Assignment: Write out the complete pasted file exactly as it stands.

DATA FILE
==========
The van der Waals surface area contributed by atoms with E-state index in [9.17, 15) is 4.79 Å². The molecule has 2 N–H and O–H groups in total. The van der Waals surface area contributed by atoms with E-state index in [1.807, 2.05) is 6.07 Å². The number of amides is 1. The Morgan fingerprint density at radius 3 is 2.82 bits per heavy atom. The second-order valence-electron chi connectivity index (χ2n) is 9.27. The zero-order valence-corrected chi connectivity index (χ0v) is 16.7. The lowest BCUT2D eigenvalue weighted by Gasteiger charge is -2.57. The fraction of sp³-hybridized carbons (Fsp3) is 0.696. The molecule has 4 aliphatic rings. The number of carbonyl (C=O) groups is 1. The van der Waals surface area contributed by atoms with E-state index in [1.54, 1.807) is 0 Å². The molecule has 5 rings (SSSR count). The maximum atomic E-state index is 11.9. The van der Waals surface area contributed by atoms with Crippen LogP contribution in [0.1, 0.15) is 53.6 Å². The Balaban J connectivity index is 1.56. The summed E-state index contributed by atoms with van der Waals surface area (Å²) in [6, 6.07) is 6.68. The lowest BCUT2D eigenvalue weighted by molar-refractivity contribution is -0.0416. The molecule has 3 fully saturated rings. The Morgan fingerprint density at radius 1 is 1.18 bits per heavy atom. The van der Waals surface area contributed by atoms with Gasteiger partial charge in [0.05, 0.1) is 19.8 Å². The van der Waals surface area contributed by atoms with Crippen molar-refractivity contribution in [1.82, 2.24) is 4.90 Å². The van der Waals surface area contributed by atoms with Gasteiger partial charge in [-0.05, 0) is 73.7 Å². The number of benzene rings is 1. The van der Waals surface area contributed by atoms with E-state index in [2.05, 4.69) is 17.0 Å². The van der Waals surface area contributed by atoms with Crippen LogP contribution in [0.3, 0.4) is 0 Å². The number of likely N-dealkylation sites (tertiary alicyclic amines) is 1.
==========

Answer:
The van der Waals surface area contributed by atoms with E-state index in [9.17, 15) is 4.79 Å². The molecule has 2 N–H and O–H groups in total. The van der Waals surface area contributed by atoms with E-state index in [1.807, 2.05) is 6.07 Å². The number of amides is 1. The Morgan fingerprint density at radius 3 is 2.82 bits per heavy atom. The second-order valence-electron chi connectivity index (χ2n) is 9.27. The zero-order valence-corrected chi connectivity index (χ0v) is 16.7. The lowest BCUT2D eigenvalue weighted by Gasteiger charge is -2.57. The fraction of sp³-hybridized carbons (Fsp3) is 0.696. The molecule has 4 aliphatic rings. The number of carbonyl (C=O) groups is 1. The van der Waals surface area contributed by atoms with E-state index in [1.54, 1.807) is 0 Å². The molecule has 5 rings (SSSR count). The maximum atomic E-state index is 11.9. The van der Waals surface area contributed by atoms with Crippen LogP contribution in [0.1, 0.15) is 53.6 Å². The Balaban J connectivity index is 1.56. The summed E-state index contributed by atoms with van der Waals surface area (Å²) in [6, 6.07) is 6.68. The lowest BCUT2D eigenvalue weighted by molar-refractivity contribution is -0.0416. The molecule has 3 fully saturated rings. The Morgan fingerprint density at radius 1 is 1.18 bits per heavy atom. The van der Waals surface area contributed by atoms with Gasteiger partial charge in [0.05, 0.1) is 19.8 Å². The van der Waals surface area contributed by atoms with Crippen molar-refractivity contribution in [1.82, 2.24) is 4.90 Å². The van der Waals surface area contributed by atoms with Gasteiger partial charge in [-0.05, 0) is 73.7 Å². The number of benzene rings is 1. The van der Waals surface area contributed by atoms with E-state index in [2.05, 4.69) is 17.0 Å². The van der Waals surface area contributed by atoms with Crippen LogP contribution in [0.3, 0.4) is 0 Å². The number of likely N-dealkylation sites (tertiary alicyclic amines) is 1.